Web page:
A documentary by Michael Tucker and Petra Epperlein
RATING: PG-13 (some strong language and mature thematic elements)
Directed by Michael Tucker and Petra Epperlein.
RUNNING TIME: 72 minutes
WEB SITE: www.theprisoner.us
There is a revolution going on in filmmaking, and it’s changing not only how movies are being made, but what movies are being made. The revolution is making its imprint most significantly in the world of documentaries, and “The Prisoner or: How I Planned To Kill Tony Blair” is a fitting example.
“The Prisoner” would never have been made in the pre-digital world. No one would have spent the money to make a film about one Iraqi’s mistreatment at the hands of the American military. In the old days, when shooting in film was an expensive undertaking, significance was dictated by money, and this incident would have been lost in the heap of similar incidents. It is not necessarily a significant subject when a man is wrongfully sent to prison; it happens all the time. Now, anyone with passion, chutzpah and a digital camera can go sniffing in that heap, take this incident or one like it, and make a movie out of it. And that one man, that one insignificant man, will have his day in court.
Directors Michael Tucker and his wife Petra Epperlein were already in Baghdad when the idea for this film was born. Tucker was embedded in an artillery of marines that were stationed out of the palatial residence of Saddam Hussein’s brother Uday. It was the beginning of the American occupation after overthrowing Hussein’s government, and the footage they gathered from two months of following these marines was made into the documentary “Gunner Palace,” released in 2005.
During the filming of “Gunner Palace,” Tucker followed American troops performing a raid of an Iraqi home where four brothers were suspected of plotting the assassination of Prime Minister Tony Blair during a planned visit to Iraq. Footage of the raid, which was also seen in “Gunner Palace,” shows the brothers tied up and kneeling in a small courtyard while the soldiers search the house for evidence and weapons. Nothing incriminating was found, but the men were interred anyway—at the infamous Abu Ghraib prison camp the Americans had set up to house terrorists.
One of the brothers, Yunis Katayer Abbas, was an Iraqi journalist who spoke some English. After the successful release of “Gunner Palace,” Tucker and Epperlein decided to turn their attention to what became of these four brothers who were featured in their last film. It turns out they were finally freed after nearly nine months at Abu Ghraib. When the filmmakers approached Yunis about doing a film about his prison experience, Yunis proved to be an engaging and articulate subject.
Unlike “Gunner Palace,” which showed us the occupation from the point of view of American soldiers, “The Prisoner” tells the story from an Iraqi point of view. The bulk of “The Prisoner” is interview footage of Yunis, and for the most part, it is fascinating. Yunis is not only an intelligent man; he is also perceptive and straightforward, with a tinge of sardonic humor that makes him more than a mere totem for the case being presented. He’s a man with an interesting past, as well, and the filmmakers allow him to tell stories unrelated to his imprisonment, but give us a sense of who he is, as well as a sense of the Iraq that existed before the war.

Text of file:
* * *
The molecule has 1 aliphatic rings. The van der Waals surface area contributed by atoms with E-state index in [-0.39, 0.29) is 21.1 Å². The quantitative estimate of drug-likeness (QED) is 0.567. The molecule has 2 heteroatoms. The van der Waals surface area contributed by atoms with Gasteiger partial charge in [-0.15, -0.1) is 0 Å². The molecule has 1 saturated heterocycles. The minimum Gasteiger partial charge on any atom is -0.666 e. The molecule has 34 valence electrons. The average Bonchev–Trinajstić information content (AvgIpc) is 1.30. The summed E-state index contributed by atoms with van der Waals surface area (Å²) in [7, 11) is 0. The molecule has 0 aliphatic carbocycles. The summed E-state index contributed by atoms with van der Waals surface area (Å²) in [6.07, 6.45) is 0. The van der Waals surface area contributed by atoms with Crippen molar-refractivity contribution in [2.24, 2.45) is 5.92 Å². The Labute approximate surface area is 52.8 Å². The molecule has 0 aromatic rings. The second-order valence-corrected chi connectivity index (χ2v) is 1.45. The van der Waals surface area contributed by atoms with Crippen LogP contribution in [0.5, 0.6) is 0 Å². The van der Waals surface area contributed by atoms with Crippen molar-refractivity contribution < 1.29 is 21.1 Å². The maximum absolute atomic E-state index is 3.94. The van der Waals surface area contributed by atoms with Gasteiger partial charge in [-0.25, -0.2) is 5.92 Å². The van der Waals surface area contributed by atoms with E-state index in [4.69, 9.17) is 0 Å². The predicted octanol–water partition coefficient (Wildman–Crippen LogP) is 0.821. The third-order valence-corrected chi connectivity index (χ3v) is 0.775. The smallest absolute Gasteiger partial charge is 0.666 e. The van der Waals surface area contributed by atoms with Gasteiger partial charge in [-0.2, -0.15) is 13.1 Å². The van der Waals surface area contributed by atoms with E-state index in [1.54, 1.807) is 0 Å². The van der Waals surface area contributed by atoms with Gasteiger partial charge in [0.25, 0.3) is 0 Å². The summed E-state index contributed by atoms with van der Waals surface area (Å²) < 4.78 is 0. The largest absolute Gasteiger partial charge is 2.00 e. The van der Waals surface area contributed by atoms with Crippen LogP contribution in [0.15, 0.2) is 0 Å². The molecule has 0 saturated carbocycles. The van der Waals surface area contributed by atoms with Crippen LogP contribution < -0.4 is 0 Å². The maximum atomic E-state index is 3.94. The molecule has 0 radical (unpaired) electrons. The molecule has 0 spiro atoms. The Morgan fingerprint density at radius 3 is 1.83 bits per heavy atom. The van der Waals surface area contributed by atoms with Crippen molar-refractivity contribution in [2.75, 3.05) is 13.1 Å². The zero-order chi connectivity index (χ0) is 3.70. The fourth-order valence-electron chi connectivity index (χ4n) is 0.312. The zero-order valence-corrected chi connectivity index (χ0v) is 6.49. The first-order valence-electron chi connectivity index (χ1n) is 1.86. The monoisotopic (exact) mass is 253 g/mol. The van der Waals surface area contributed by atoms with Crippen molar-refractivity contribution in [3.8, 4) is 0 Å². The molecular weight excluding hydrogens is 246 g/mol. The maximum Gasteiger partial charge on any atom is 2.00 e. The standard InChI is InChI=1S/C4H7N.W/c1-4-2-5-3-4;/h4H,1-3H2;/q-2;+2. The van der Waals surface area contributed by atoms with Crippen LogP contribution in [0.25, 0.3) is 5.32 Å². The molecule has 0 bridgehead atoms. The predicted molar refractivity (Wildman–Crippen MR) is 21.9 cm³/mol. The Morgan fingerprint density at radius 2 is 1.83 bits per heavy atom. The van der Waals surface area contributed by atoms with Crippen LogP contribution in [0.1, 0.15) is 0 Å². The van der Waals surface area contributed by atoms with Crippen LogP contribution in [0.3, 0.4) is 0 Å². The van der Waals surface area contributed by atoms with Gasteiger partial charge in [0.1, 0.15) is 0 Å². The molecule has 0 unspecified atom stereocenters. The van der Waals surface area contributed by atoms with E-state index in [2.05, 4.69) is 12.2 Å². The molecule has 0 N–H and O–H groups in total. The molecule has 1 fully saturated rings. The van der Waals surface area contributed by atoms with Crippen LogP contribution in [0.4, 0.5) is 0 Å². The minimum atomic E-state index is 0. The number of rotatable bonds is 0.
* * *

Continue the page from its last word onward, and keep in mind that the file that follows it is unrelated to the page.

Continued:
When Yunis recounts in a deadpan delivery how he was tortured for some journalistic faux pas that incurred Saddam Hussein’s rage, and how “that crazy man” even personally tried to give him hush money, his low opinion of Hussein feels like a typical one for Iraqis of that time. He talks of his days in the military fighting in the war with Iran with a nostalgia that seems strange but understandable in the wake of everything else that has happened to him. He is cynical when he talks of the U.S. occupation of his country, and the cynicism feels like it’s coming from more than his own treatment by the U.S. military. Nonetheless, Yunis describes that treatment with the taste of anger and humiliation still in his mouth. He talks of his time at Abu Ghraib as though it were yesterday—the squalid living conditions, the rancid food, the frequent mortar attacks by Iraqi insurgents, the psychologically abusive tactics used by his female interrogators.
With so much time spent listening to Yunis’ story, the film risks lapsing into monotony, but recovers with the introduction of interviews with former guardsman Benjamin Thompson, who came to Abu Ghraib as a prison guard in the wake of the scandal surrounding the arrest of U.S. military guards on torture charges. Unlike other military personnel Yunis encountered, Thompson is a breath of fresh air. There is a humane, almost saint-like quality to Thompson, and it makes us wish that the U.S. military had more men like him in Iraq. Thompson befriended Yunis and his brothers during his stay at Abu Ghraib, and Yunis remembers him fondly as “the good soldier.”
Thompson’s account of life at Abu Ghraib corroborates Yunis’ accusations, and “The Prisoner” becomes a haunting tale of life in occupied Iraq. The American military comes across as bungling and ineffective as protectors. If people thought we didn’t know what we were doing in Iraq before, this is yet more evidence of our incompetence. A few more “insignificant” stories like Yunis’, and we all might agree that our presence there is doing more harm than good.